OTTAWA - A proposed federal project would allow Canadians to submit and pay online for requests under the Access to Information Act.
The initiative is a feature of Canada's plan to make government more transparent, to be presented next week at a major international conference.
Delegates from 53 countries plan to gather in Brasilia on April 17-18 for the annual meeting of the Open Government Partnership in order to spell out commitments on making government more open and accountable.
Critics have complained that Canada's open government initiatives to date have largely been limited to repacking existing information in new formats.
Access laws have also been widely disparaged for being antiquated and too easy for the government to circumvent.
Canada's commitments for next week's meeting include a promise to have a number of departments accept Access to Information requests and payment via cyberspace — with the goal of expanding this practice to all agencies.
Currently, requesters must file a paper form along with a cheque for $5.
The blueprint, released Wednesday, also pledges:
— a new directive on open government that will provide guidance to 106 federal departments and agencies on maximizing the availability of online information;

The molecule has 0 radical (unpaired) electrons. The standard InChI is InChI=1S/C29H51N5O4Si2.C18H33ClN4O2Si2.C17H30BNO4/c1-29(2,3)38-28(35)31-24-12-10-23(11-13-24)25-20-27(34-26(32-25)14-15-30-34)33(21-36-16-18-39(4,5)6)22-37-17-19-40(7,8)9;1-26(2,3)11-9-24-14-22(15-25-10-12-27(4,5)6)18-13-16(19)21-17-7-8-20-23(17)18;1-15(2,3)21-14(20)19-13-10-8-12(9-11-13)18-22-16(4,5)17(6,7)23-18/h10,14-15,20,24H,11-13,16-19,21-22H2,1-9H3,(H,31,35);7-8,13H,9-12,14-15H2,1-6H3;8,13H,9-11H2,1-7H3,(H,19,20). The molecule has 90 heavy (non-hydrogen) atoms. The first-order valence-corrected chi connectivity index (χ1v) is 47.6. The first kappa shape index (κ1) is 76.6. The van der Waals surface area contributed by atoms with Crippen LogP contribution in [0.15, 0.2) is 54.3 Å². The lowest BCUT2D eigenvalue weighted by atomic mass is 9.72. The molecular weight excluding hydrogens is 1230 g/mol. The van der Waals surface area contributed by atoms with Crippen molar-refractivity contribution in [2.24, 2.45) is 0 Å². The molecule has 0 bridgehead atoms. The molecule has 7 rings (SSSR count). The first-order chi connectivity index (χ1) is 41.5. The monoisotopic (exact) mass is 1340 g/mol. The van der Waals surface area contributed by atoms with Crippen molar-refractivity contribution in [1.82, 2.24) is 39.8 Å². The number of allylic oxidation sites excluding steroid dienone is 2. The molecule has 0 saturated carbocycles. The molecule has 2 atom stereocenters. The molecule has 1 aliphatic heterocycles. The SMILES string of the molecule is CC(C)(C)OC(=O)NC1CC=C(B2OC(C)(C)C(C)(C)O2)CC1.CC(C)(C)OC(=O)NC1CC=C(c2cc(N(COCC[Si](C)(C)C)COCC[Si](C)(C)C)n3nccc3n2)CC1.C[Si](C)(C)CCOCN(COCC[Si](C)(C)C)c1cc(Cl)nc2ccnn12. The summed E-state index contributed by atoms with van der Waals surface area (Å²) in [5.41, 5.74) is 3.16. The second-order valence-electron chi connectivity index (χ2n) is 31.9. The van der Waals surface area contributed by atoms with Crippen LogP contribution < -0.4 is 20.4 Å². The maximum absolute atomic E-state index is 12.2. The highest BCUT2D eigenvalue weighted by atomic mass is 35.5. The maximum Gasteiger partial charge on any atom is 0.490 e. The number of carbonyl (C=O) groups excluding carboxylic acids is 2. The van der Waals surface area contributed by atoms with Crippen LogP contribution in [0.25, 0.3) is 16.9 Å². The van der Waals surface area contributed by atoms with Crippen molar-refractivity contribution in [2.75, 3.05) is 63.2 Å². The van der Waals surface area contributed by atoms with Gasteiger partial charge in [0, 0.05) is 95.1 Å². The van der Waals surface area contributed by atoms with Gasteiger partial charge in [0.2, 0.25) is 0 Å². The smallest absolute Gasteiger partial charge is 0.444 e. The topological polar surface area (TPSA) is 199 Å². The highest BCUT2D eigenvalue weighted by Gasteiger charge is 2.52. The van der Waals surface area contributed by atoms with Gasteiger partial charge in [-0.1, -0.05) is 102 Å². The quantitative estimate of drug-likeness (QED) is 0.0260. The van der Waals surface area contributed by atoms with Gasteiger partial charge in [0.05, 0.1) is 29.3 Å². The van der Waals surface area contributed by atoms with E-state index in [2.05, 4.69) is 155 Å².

— a universal open government licence aimed at removing restrictions on the reuse of federal information, including data, website material and publications;
— a searchable online repository of published government documents of all kinds, creating a virtual library that includes everything from consultants' reports to federal research.
The multi-year plan also includes efforts to make material held by Library and Archives Canada more accessible by removing restrictions wherever possible.
"The Government of Canada archives contain a wealth of documentary heritage, and it is important that Canadians have access to this information," says the plan.
Another initiative would make information about Canadian foreign aid spending easier to find, use and compare.
"Transparency is key to fostering accountability which is a hallmark of Canada's tradition in providing international aid," says the document.
"Those involved in aid programs will be able to better track what aid is being used for, and what it is achieving, helping us to ensure that each dollar goes as far as possible toward stated goals."
The government also promises to build on its fledgling open data project, designing a "next-generation" web platform to make data sets on subjects ranging from labour statistics to meteorological patterns available to the public.